The original Forest Plan for the Okanogan National Forest was adopted in 1989. The Plan was designed to last 15 years. A new planning effort is now underway to develop a Forest Plan for the Okanogan/Wenatchee/Colville Forests. Find out more at:
Since the 1989 Okanogan Forest Plan, forest science has learned much about the dry forest types of Eastern Washington. These dry forests were managed by mother nature with frequent lightning caused fires. The fires , occurring every five to twenty-five years on average, consumed the ground fuels and kept the forests cleared of the heavy fuels which today cause severe forest fires. The goal of the new management guidelines is to treat forest fuels adjacent to farms, homes and communities; while restoring the large tree component of pre-harvested forests. Learn more from the following resources:
• Our Dry Forests – A Century of Change
• Strategy for Management of Dry Forest Vegetation:
Okanogan and Wenatchee National Forests: April 2000.
• Forest Health Assessment for the Okanogan and Wenatchee National Forests. 2004. PNW Region USDA Forest Service
Roadless Areas: What will be the fate of those unroaded remoter parts of the backcountry forest, generally steep, rocky and difficult terrain, that have remained unroaded during the past 100 years of Forest Service taming of the national forest system lands?
Currently these remote areas serve as sanctuary for rare wildlife such as wolves, grizzly bears, lynx, wolverine, pine martin and goshawk - species that shy away from human contact. In the days before the settlement of the West, these animals were at home on the entire landscape. Now, cities and towns, farms and ranches, and managed forests and grasslands have been domesticated for human use. Truly wild North American legacy wildlife have very little land upon which to survive. Roadless areas and wilderness remain their only access to a home suitable for their wild instincts.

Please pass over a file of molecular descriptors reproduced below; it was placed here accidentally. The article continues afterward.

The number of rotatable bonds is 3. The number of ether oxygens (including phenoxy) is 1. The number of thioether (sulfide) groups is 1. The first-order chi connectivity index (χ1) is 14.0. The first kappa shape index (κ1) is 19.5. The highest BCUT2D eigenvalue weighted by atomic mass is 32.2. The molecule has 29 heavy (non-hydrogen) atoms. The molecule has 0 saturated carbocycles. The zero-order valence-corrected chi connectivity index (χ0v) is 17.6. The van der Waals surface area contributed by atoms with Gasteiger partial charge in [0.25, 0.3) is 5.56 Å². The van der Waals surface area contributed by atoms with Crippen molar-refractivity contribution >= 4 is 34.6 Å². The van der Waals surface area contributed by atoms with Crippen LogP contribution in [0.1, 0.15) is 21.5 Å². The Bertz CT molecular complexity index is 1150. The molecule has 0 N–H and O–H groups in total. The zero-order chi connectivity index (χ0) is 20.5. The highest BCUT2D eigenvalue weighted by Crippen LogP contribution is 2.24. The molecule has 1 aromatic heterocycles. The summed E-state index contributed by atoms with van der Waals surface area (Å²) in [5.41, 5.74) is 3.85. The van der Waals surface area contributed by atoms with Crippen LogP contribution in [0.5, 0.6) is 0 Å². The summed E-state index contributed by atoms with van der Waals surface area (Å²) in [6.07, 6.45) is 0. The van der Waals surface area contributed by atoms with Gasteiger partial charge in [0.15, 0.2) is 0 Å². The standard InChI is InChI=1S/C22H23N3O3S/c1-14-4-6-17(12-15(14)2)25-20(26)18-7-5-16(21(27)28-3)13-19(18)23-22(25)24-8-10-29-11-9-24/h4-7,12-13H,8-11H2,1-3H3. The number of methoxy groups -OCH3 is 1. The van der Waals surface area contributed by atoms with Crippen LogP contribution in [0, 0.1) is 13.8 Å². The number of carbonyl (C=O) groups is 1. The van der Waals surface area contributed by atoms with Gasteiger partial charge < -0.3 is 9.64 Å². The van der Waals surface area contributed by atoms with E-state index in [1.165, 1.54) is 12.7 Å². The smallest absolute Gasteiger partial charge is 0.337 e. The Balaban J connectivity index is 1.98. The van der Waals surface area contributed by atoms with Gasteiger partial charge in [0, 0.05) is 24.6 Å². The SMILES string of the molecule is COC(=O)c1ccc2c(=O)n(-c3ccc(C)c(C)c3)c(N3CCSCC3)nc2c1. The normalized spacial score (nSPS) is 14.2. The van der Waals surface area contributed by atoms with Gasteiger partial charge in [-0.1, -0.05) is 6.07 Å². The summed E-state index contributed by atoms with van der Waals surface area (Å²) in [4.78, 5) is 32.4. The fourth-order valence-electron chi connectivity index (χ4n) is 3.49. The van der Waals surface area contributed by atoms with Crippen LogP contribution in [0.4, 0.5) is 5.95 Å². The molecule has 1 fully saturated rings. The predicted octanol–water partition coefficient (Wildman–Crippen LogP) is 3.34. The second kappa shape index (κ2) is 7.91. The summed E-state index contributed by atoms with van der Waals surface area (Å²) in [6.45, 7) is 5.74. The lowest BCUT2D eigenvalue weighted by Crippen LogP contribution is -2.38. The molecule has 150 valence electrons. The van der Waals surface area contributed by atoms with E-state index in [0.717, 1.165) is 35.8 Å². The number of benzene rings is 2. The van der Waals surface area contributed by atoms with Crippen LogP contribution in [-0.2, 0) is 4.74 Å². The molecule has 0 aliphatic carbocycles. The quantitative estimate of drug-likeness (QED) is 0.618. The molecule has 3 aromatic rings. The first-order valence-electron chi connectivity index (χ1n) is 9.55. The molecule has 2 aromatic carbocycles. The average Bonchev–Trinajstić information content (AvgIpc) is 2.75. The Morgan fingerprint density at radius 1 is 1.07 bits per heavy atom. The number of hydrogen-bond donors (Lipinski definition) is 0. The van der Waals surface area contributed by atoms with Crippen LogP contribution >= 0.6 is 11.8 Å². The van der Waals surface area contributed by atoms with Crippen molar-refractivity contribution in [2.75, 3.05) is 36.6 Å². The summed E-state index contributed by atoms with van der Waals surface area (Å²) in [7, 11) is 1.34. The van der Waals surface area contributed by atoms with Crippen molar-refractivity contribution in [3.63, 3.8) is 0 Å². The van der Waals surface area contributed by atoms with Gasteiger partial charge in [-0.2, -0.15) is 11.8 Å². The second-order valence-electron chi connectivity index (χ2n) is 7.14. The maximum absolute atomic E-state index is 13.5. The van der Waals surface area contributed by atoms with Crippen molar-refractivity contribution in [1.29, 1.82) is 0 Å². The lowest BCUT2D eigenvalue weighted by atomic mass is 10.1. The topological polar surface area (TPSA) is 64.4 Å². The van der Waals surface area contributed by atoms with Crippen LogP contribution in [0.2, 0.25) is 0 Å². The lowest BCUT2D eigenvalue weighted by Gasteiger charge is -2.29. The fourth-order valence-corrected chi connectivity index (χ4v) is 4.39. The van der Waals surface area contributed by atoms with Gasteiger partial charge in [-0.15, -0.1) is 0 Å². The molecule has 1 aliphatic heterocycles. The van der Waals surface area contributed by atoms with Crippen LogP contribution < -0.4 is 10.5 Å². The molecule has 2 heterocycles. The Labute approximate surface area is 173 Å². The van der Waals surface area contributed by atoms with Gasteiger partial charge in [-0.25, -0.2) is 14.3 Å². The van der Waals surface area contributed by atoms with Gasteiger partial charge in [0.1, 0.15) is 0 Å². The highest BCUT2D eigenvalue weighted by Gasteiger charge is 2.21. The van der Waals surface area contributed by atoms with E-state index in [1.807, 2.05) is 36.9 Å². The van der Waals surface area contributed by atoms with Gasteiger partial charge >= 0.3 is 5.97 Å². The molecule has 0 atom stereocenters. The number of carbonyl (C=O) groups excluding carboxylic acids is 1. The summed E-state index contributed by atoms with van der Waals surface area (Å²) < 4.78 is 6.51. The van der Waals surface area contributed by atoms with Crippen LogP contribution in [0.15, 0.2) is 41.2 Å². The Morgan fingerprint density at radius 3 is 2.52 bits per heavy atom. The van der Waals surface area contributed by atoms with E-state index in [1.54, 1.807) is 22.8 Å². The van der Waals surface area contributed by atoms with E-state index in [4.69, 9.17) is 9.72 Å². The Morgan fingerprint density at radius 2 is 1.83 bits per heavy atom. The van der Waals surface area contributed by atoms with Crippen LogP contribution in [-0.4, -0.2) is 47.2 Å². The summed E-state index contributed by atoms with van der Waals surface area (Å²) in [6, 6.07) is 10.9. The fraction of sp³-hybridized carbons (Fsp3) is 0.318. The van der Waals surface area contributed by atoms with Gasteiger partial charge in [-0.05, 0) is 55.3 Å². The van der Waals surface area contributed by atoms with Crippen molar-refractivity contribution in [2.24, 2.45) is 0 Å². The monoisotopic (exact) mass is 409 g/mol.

Okanogan County is one of those places that still afford wild rare wildlife a chance to live here. The Pasayten Wilderness of the North Cascades, the Salmo Priest Wilderness on the Washington/Idaho border are two anchors of wildness in our region. Straddled between these two wildlife refuges are blocks of roadless areas that contain wildlife habitat suitable for travel, rest, and some mating and rearing habitat. Most of these roadless areas are used by rare wildlife species, and therefore, contribute to their ability to survive in an otherwise domesticated landscape.
The fate of the roadless areas, then, is an important item for community discussion, and will be a focus of decision making in the adoption of the new Forest Plans.
A Schedule of
to Discuss Roadless Areas
• Potential Wilderness Areas (PWAs) discussion in Republic on Jackson Creek, Bodie, and Clackamas roadless areas in the Okanogan Highlands; and Bald Snow, Cougar Mtn., Profanity, and Thirteenmile roadless areas in the Kettle Range. Meeting at the Republic Elementary School, 30306 E Hwy 20, Republic, Nov 1, Saturday, 9 am to 3 pm.
Roadless Area Evaluation Reports prepared for:
• Find out more about the wild landscapes of the Okanogan/Columbia
• Effects of Recreation Routes on Wildlife Habitats. 2003. William L. Gaines, Peter H. Singleton, and Roger C. Ross.
Other Roadless Resources:
Other resources found in the Okanogan Highlands roadless areas are rare plants – Okanogan fame flower Talinum sediforme; Northern golden carpet Chrysosplenium tetrandum; and Velvet-leaved blueberry (low huckleberry) Vaccinium myrtilloides; Small northern bog orchid Platanthera obtusata.The presence of these plants rank the areas as high priority for permanent roadless designation.
Another important factor that USFS planners are considering is the desirability of including sites within the Okanogan Highlands in the national system of wilderness areas. The Okanogan Highlands are a unique landform in terms of geography, geology, topography and vegetation, and are underrepresented among protected landform types in the Pacific Northwest region.
Wilderness managers also rank the ability to see the night sky as an important resource. Our roadless areas offer the darkest of night skies to be found in the continental United States, so that the Milky Way, in its high complexity, is visible to the naked eye.